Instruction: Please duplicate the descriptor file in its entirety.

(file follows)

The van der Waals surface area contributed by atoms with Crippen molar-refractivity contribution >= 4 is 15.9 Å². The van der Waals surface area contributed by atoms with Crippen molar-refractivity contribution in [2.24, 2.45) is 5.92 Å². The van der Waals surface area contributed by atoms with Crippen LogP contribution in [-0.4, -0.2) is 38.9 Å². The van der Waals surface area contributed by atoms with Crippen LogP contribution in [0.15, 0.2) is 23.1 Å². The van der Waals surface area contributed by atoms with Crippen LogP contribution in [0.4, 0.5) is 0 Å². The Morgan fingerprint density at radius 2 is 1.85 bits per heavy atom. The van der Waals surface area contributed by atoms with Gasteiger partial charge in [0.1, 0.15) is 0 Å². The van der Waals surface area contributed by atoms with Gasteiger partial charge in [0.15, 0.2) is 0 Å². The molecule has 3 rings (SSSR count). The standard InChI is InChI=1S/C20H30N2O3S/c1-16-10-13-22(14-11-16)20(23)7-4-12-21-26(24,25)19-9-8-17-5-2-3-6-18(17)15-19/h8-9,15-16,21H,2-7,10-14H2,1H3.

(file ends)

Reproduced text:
The van der Waals surface area contributed by atoms with Crippen molar-refractivity contribution >= 4 is 15.9 Å². The van der Waals surface area contributed by atoms with Crippen molar-refractivity contribution in [2.24, 2.45) is 5.92 Å². The van der Waals surface area contributed by atoms with Crippen LogP contribution in [-0.4, -0.2) is 38.9 Å². The van der Waals surface area contributed by atoms with Crippen LogP contribution in [0.15, 0.2) is 23.1 Å². The van der Waals surface area contributed by atoms with Crippen LogP contribution in [0.4, 0.5) is 0 Å². The Morgan fingerprint density at radius 2 is 1.85 bits per heavy atom. The van der Waals surface area contributed by atoms with Gasteiger partial charge in [0.1, 0.15) is 0 Å². The van der Waals surface area contributed by atoms with Gasteiger partial charge in [0.15, 0.2) is 0 Å². The molecule has 3 rings (SSSR count). The standard InChI is InChI=1S/C20H30N2O3S/c1-16-10-13-22(14-11-16)20(23)7-4-12-21-26(24,25)19-9-8-17-5-2-3-6-18(17)15-19/h8-9,15-16,21H,2-7,10-14H2,1H3.